As US tech companies push ahead in the autonomous vehicle driving space, the Germans do not want to be left behind. Although not much has been revealed by the large carmakers in this space, Daimler and Bosch and now working with NVidia in that space. With the aim of putting automated and driverless cars on city streets, Bosch and Daimler need specialised computing power.
NVidia fits right in as the supplier for the artificial intelligence (AI) platform they need. Under this contract, Nvidia will provide its Drive Pegasus platform powered by high performance AI automotive processors along with system software that will process the vehicle-driving algorithms generated by Bosch and Daimler using machine-learning methods. As a result, the ECU network will reach a computing capacity of hundreds of trillion operations per second. This is akin to the performance delivered by at least six synchronized, highly advanced deskside computer workstations. Bosch and Daimler will also be able to tap Nvidia’s expertise to help develop the platform.
Sensor data processed within fractions of a second
A versatile, redundant, and fail-operational systems architecture is needed to make automated driving in cities a reality. The performance bar for the networked ECUs is no lower, as navigating city traffic is a tremendous amount of work. This network handles all the information gathered and transmitted by disparate radar, video, lidar, and ultrasonic sensors. Just one video sensor, such as Bosch’s stereo video camera, generates 100 gigabytes of data in just one kilometre. The ECU network combines data sourced from all the surround sensors in a process called sensor fusion. Within fractions of a second, it assesses this information and plans the trajectory of the vehicle. This is as fast as the sensation of touch that needs between 20 and 500 milliseconds to reach the human brain. Bosch and Daimler bring many years of experience to the development of functional safety systems. To achieve maximum safety and reliability, the necessary computing operations are done by a number of circuits in parallel. In the unlikely event of a malfunction, the results of these parallel calculations can be accessed in a flash.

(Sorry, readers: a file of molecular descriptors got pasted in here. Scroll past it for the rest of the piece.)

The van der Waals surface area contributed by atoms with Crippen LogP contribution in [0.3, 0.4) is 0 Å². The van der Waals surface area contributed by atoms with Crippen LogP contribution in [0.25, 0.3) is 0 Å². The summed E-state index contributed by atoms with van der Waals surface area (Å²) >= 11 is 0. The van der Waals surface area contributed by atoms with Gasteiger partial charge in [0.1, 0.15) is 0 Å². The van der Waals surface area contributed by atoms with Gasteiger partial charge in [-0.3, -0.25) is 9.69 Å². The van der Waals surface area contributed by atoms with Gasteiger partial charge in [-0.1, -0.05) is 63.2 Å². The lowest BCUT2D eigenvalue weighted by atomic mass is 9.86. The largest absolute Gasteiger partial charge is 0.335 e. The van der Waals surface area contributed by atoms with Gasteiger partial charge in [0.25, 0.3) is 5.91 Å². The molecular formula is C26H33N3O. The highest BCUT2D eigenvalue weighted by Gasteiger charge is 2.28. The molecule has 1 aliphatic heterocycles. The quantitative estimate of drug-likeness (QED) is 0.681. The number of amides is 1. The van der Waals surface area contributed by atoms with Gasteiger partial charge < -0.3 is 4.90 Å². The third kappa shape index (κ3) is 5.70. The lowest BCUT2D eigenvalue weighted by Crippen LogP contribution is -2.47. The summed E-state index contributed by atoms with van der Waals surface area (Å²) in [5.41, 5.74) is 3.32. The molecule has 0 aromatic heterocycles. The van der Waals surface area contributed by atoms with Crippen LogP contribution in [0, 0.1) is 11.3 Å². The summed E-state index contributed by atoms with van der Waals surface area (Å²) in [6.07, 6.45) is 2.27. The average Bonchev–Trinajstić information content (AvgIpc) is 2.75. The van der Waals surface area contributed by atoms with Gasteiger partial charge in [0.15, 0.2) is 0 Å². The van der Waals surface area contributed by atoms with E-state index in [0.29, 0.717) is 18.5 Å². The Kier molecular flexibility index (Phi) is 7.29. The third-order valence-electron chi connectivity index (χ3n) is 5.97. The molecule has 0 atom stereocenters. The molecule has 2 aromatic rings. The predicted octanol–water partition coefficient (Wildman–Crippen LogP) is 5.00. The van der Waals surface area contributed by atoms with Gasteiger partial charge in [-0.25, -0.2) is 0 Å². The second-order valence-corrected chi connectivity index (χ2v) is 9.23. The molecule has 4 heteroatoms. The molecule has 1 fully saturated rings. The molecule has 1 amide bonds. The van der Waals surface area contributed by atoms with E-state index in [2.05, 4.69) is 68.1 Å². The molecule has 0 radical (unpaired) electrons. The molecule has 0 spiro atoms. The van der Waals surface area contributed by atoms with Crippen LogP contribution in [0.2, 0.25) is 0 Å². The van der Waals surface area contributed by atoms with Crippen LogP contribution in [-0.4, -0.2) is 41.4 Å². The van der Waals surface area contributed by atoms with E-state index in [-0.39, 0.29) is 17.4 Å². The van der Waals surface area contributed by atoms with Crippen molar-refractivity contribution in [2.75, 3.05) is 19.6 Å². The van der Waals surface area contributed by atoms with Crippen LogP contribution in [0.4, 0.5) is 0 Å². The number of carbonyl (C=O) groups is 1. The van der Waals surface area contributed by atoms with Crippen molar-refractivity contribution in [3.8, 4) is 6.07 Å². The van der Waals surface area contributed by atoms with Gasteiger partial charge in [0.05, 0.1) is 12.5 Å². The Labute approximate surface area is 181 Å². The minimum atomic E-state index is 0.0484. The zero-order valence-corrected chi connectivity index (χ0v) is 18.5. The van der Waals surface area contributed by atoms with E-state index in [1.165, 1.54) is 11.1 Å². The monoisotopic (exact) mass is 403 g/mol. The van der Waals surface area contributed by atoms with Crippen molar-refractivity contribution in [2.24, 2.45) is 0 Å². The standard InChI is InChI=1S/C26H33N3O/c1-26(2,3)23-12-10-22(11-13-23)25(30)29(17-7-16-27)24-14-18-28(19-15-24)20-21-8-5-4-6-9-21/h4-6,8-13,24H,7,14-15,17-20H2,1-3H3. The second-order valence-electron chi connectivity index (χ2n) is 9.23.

ECU network to be integrated into battery cells’ cooling circuit
The high computing capacity and the huge number of operations to be performed mean that the ECU network needs to be cooled. Bosch and Daimler developed an efficient concept based on liquid cooling. In this jointly developed system for highly automated and driverless driving in cities, Mercedes-Benz intends to deploy battery-powered vehicles. These cars have a cooling system on board, so engineers can make the most of this legacy technology by integrating the ECU network into the battery cells’ advanced cooling circuit.
Bosch and Daimler staff working side by side
In April 2017, Bosch and Daimler announced they would be joining forces in an effort to put highly automated and driverless vehicles on city streets. This alliance is developing a driving system for use in vehicles that will be able to manoeuvre through city traffic driverless. The technology is to be ramped up for mass production by the beginning of the next decade. Bosch and Daimler are working together in the greater Stuttgart area and in Silicon Valley. The two companies’ personnel are co-located, working practically at adjacent desks. This allows them to quickly and efficiently share information across disciplines and to make decisions fast.